How To Make A Cryptocurrency Portfolio Dashboard In 20 Minutes

 

Considering all the craze around cryptocurrencies happening all around us this year, our team has also decided to dip their toes into these crypto-waters and invest a little bit of money into the hype. We have discussed and searched around for apps to use for monitoring the performance of our portfolios and found a bunch. However, we thought that it could be a cool exercise and material for our new blog to try to build one ourselves.

In this blog, we will build a simple Google Sheet based portfolio monitoring tool. It is supposed to auto-update with new values on exchange rate changes.

 

Prerequisites

Before we start you will need a couple of things:

1. Setup your Google API account and get the keys necessary. A really cool tutorial on how to do this and also access Google sheets programmatically is available here.

2. Get yourself familiar with the Coinmarketcap website and their API as well.

3. Make a Google Sheet in this format. (Don't forget to share it with your email from API credentials as described in the tutorial above)

4. Fill out the Google Sheet with currency Id-s and Amounts that you (wish to) own.

 

 

Get your dependencies covered

These are the libraries we will need to make our portfolio app working:

import json
import gspread
import requests
from oauth2client.client import SignedJwtAssertionCredentials
from datetime import datetime

 

Connect to Google Sheet

Let's start by connecting to the Google API and by validating your credentials (you can check for details in the tutorial above):

json_key = json.load(open(credentials)) # json credentials you downloaded earlier

scope = ['https://spreadsheets.google.com/feeds']
credentials = SignedJwtAssertionCredentials(json_key['client_email'],                                               (json_key['private_key']
                                            .encode()), 
                                            scope) # get email and key
                 
fl = gspread.authorize(credentials)

 

After you have connected to Google Sheets, you can retrieve the sheet that you have created:

 

sheet = '<name of your Google sheet>'
worksheet = '<name of worksheet within your sheet>'

#connect to sheet
sheet = (fl
         .open(sheet_name)) # open sheet
worksheet = sheet.worksheet(worksheet_name)

 

Get your values from google

Next up we need to get the ranges from our Google Sheet that we want to manipulate. First we will get the IDs of coins in our portfolio.

# get altcoin ids
ids = worksheet.range('A2:A100')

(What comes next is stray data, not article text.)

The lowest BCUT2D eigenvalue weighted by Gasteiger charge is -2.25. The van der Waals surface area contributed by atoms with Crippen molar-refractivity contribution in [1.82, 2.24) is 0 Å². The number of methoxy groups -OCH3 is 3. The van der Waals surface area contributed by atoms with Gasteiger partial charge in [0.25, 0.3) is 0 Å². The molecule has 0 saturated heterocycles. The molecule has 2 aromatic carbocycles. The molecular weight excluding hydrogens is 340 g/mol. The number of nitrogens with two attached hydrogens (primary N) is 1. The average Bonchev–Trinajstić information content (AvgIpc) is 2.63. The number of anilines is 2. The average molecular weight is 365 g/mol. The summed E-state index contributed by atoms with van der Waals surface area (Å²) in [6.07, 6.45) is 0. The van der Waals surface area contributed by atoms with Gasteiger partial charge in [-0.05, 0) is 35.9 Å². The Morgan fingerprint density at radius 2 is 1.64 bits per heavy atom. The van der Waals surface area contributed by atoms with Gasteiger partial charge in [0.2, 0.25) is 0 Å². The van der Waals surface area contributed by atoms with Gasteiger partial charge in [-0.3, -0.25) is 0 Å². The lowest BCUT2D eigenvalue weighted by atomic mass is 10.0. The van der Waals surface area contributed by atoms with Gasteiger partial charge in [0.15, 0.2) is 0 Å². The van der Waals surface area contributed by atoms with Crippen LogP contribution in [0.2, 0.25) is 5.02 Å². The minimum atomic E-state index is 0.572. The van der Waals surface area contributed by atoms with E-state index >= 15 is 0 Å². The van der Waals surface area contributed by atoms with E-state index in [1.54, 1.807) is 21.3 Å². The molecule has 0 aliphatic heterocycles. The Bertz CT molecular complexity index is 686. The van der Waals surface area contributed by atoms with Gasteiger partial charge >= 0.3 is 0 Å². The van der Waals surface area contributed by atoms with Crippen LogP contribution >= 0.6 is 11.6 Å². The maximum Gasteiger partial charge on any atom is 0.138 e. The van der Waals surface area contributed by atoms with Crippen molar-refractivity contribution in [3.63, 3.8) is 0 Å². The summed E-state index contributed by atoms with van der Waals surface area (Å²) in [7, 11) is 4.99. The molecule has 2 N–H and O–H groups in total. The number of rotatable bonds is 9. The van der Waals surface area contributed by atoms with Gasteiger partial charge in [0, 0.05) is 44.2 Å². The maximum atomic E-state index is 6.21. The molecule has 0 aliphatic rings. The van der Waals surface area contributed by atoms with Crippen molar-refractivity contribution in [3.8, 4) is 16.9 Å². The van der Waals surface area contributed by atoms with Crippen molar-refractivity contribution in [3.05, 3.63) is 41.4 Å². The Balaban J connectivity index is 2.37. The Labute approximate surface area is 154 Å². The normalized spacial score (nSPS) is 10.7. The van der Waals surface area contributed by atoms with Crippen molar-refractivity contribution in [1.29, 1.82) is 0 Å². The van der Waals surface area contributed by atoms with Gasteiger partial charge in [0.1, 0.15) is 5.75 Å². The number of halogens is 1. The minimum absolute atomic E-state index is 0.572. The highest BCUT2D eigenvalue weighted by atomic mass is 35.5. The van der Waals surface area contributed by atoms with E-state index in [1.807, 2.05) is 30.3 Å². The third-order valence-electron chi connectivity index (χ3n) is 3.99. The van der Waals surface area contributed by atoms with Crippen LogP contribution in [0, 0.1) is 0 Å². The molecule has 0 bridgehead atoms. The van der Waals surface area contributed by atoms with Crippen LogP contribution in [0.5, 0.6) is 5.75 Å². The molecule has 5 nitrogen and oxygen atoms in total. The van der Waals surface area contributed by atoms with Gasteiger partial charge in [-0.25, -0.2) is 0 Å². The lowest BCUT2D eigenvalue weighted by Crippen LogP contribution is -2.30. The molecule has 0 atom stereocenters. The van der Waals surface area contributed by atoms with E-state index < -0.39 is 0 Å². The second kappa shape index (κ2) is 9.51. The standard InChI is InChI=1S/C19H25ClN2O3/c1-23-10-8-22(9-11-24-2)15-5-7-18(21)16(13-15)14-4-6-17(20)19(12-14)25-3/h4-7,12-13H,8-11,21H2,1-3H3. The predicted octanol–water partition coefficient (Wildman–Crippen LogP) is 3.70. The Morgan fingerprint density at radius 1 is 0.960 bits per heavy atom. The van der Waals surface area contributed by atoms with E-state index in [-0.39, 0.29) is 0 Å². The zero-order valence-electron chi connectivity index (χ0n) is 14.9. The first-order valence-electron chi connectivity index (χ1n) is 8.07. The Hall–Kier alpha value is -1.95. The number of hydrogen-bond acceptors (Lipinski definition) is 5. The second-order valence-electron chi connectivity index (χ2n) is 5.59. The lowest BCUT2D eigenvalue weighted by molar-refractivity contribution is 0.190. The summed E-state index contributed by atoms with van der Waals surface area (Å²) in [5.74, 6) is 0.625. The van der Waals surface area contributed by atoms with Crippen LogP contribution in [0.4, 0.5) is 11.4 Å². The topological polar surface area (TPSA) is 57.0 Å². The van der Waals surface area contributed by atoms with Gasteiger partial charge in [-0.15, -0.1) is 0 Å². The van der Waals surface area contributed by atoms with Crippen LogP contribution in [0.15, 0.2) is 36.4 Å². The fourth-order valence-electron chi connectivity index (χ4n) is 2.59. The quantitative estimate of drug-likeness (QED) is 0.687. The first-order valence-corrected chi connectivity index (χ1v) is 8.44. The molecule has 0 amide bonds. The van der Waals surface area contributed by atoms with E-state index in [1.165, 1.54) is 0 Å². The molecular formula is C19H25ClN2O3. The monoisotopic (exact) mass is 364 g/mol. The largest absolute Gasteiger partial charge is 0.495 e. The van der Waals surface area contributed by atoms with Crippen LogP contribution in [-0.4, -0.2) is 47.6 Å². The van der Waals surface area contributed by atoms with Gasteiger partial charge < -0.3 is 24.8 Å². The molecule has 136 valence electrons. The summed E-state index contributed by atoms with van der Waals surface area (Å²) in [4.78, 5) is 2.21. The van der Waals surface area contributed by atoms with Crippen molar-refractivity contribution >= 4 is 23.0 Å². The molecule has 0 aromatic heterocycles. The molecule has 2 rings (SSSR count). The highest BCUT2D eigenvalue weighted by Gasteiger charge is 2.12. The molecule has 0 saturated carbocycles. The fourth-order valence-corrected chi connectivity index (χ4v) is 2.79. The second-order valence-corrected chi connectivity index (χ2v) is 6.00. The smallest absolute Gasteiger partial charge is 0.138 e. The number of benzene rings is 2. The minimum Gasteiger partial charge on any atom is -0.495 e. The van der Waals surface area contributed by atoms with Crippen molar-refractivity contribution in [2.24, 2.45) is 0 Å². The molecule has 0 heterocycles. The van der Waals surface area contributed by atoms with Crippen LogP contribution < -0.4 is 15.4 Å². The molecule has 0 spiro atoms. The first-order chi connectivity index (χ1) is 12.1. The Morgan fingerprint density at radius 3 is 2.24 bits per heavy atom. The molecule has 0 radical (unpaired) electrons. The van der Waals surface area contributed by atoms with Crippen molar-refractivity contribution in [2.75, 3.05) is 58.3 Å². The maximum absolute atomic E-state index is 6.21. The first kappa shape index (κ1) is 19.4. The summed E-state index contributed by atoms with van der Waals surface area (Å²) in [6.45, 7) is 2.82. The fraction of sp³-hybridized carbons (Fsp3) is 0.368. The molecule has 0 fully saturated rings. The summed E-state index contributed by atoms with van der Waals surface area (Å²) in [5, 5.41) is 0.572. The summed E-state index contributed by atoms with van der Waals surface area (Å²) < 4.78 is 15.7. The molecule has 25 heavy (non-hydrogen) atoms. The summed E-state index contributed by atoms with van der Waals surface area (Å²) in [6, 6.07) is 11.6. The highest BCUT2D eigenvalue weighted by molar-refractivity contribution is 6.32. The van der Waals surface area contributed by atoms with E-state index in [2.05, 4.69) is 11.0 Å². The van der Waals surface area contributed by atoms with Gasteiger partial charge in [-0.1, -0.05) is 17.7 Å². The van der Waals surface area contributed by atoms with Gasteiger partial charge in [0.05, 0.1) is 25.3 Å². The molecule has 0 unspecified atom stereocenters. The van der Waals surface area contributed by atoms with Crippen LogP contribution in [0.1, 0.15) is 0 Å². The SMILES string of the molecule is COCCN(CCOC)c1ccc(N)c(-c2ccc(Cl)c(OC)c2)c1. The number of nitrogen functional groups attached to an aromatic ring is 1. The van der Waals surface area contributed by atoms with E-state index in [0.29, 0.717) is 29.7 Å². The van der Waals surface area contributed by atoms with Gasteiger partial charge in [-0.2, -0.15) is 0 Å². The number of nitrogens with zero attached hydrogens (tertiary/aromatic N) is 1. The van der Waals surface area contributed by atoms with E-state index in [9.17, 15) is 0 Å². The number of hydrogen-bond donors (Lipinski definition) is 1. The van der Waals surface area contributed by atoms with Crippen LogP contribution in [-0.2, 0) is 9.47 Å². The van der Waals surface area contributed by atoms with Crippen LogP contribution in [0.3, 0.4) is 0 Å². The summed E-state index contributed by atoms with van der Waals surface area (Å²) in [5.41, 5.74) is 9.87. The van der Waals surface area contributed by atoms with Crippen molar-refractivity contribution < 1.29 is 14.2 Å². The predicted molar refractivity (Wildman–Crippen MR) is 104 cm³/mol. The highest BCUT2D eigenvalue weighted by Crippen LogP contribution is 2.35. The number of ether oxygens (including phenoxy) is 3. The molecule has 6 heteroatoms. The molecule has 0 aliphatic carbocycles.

max_ind = 1
for i in ids:
    if i.value == '':
        break
    else:
        max_ind += 1

 

This right here is a bit hack-y and please don't kill me for it – but gspread does not provide a neat way of figuring out how many filled values you have in a column (or if it does please enlighten me in the comments, anyway I wouldn't fit into 20 minutes figuring it out ;-)). So what we do is pull a bunch of values and check for the first empty one to get the number of rows we are interested in.

After this we will pull the ranges in the columns we are going to be changing shortly:

# get fields to change
price_eur = worksheet.range('D2:D{}'.format(max_ind))
daily_change = worksheet.range('E2:E{}'.format(max_ind))
hour_change = worksheet.range('F2:F{}'.format(max_ind))

 

Pulling data from CoinMarketCap 

Now to the fun part. We will pull some recent stats for every altcoin in our portfolio and update the fields we have just pulled:

# update from Coinmarketcap
for i, values in enumerate(zip(ids, 
                               price_eur, 
                               daily_change, 
                               hour_change)):
    r = (requests
        .get('https://api.coinmarketcap.com/v1/ticker/{}/?convert=EUR'
             .format(values[0]
             .value)))

    if r.status_code == 200:
        js = r.json()[0]
        values[1].value = js.get('price_eur')
        values[2].value = js.get('percent_change_24h')
        values[3].value = js.get('percent_change_1h')
    else:
        values[1].value = 'NULL'
        values[2].value = 'NULL'
        values[3].value = 'NULL'

 

The last thing we have to do is to write (commit) the changes back to the sheet. If this reminds you of database sessions, it's because it is very similar.

 

# Update google sheet in batch
worksheet.update_cells(price_eur)
worksheet.update_cells(daily_change)
worksheet.update_cells(hour_change)
    
# Set timestamp
worksheet.update_acell('I2', 
                       datetime.utcnow().strftime('%Y-%m-%d %H:%M:%S'))

 

We have also added one field with current timestamp, so you know when your portfolio was updated last.

 

Polishing

And we are done. You have a bare bones portfolio app at your disposal. To make it more usable in real life, you can do two more things:

1. Calculate amounts in USD/EUR in your Google Sheet. You can achieve this with a simple formula by multiplying columns C and D (G2=C2*D2).

2. Schedule a cronjob to refresh the portfolio automatically. You can do this on your local machine (UNIX) or on a server if you have one. You can find a cool tutorial on cronjobs for Mac here.

 

Final words

This little project shows is a nice demonstration of how to use proper tools to make things work together quickly and build something that actually works just to try it out.

We have combined the use of Google Sheets (basically 2st century Excel), APIs and Python to make our lives easier. And that's what Data Science is all about :-)